The opinions of the Pro athletes about this issue varied and Chris Lieto quickly noted: “I think this is awesome. I think they look ridiculous and was not planning on wearing them in any race. I do wear them in some longer training runs and some speed sessions and have found good results, but I try not to be seen with them on.”
2004 and 2006 Ironman World Champion Normann Stadler has raced with them often but has other plans for this year’s Kona race. "I raced in those socks last year but I will not compete in those socks this year," said Stadler. But he added: “I think the rule is not ok. What if I like to race in those old fashioned basketball socks from Nike? Every year - different rules. Next year we ride road bars and only one gear...”
That being said, neither Lieto nor Stadler are currently paid to wear the socks and both have plenty of other sponsors, something many other Pros can’t say. So that makes it is an easy choice for Lieto and Stadler not to wear them to begin with. But since the rule is no longer in place, Normann Stadler will be able to wear Nike basketball socks, and Chris Lieto can smile or cringe when he sees others running around with them on.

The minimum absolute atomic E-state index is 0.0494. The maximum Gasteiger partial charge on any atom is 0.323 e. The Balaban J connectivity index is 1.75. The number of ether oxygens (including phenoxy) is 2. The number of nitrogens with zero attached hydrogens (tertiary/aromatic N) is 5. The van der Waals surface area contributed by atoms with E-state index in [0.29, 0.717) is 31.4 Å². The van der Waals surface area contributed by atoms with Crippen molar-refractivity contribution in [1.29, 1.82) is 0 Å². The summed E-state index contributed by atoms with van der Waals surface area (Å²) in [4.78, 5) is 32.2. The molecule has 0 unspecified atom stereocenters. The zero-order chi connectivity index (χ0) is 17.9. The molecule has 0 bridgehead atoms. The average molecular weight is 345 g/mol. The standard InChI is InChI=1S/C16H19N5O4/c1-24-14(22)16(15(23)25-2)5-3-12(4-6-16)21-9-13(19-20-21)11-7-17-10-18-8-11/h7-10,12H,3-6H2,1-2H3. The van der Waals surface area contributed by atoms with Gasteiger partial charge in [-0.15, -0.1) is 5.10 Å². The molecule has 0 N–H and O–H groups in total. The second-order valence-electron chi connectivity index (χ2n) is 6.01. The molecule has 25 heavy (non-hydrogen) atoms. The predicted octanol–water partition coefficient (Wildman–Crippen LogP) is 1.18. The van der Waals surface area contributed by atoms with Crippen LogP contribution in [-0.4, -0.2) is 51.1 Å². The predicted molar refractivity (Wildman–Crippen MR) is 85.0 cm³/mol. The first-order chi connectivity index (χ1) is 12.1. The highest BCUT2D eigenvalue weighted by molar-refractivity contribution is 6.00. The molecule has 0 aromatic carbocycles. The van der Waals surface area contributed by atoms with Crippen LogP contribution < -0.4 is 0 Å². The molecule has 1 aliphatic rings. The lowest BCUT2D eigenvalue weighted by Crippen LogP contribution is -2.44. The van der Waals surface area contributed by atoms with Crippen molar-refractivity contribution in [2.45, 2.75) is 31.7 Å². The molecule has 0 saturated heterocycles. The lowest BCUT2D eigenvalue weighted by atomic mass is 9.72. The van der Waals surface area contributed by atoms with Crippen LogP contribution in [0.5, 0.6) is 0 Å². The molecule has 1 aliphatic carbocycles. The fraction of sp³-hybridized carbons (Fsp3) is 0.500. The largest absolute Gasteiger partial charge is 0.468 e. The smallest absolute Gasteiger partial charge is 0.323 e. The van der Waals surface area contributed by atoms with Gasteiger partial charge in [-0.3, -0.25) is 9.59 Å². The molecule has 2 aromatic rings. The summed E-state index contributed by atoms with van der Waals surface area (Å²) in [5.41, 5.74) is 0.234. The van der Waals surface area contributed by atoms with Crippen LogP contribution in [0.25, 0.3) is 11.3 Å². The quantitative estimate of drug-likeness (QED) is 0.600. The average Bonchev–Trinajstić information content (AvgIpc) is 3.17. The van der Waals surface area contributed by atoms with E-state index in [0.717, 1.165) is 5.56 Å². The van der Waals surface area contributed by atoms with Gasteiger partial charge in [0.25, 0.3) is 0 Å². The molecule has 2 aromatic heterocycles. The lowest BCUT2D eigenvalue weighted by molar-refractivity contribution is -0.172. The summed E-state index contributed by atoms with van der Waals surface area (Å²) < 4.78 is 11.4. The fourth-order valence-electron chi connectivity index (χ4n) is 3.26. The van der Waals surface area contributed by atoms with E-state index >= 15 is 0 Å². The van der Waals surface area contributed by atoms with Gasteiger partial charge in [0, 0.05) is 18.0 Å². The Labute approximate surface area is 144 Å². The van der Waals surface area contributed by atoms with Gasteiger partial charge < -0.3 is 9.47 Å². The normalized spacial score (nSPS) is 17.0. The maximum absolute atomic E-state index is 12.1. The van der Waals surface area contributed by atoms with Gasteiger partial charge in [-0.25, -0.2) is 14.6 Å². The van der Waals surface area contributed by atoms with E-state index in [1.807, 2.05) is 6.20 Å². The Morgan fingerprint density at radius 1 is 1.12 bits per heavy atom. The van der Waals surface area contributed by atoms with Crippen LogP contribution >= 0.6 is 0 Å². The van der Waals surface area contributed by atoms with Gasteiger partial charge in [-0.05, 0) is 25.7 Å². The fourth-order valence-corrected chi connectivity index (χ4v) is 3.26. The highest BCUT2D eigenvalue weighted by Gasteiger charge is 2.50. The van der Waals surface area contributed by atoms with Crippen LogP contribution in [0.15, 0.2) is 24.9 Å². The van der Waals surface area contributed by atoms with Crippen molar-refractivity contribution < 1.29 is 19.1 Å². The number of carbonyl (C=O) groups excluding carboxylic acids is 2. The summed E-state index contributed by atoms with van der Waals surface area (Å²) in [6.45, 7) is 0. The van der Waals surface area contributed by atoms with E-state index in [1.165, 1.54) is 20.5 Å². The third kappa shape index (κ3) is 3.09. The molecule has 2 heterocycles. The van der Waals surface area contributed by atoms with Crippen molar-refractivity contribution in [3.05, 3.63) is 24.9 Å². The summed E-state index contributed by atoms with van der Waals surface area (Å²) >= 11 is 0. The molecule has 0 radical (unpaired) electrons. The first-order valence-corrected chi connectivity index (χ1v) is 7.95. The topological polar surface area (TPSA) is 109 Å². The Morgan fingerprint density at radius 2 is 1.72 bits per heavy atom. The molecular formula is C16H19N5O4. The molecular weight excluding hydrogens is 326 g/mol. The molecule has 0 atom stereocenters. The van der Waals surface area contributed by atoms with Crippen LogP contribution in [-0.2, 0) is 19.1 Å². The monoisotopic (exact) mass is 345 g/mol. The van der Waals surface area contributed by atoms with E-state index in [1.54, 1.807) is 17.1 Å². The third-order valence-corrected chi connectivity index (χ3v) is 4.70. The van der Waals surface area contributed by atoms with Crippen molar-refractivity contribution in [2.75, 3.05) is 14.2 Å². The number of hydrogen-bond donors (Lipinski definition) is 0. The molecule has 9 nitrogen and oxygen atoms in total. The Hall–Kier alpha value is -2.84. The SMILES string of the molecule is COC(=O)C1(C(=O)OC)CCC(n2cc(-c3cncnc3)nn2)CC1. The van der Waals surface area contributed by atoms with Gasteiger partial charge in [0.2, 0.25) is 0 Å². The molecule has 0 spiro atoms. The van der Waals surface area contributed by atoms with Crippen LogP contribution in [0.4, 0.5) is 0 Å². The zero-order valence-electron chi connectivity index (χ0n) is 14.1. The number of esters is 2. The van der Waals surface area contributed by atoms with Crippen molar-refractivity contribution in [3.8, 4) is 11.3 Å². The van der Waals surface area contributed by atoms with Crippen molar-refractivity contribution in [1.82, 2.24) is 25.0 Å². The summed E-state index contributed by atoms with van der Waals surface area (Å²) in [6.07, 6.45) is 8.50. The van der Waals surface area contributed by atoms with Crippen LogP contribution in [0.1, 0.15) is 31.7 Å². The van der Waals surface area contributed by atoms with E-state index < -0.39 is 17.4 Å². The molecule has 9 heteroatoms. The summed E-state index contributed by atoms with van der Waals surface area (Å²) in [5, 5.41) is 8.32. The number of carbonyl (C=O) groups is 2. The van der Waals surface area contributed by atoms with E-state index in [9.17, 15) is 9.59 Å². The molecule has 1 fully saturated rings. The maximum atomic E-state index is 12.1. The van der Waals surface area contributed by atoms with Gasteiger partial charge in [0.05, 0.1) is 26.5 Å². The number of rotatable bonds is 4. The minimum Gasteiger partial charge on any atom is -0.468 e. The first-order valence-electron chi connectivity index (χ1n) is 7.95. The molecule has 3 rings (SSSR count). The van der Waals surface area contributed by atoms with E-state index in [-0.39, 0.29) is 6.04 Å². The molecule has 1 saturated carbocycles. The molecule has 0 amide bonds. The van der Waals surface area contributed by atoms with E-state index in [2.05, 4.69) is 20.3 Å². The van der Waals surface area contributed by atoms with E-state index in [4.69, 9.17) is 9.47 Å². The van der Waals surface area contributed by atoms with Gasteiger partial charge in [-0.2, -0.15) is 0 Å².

The numbers game
The last few years quite a few athletes have competed with compression socks in Kona, and Zoot Sports has counted compression socks the last three years and the growth during those years is quite staggering.
2006 - 16
2007 - 82
2008 - 416 (plus an additional 46 athletes wore compression sleeves)
So basically in 2008 almost 25% of the field were running and / or biking in tall socks of various brands. Verney from 2XU speculated, “as much as half the field might have shown up in Kona this year with compression socks if not for this rule.” That number might be a bit ambitious, but considering the trend of the Zoot sock count, his assumption might not be that far off. And as it turns out now, we will see how good the estimate of Verney actually is.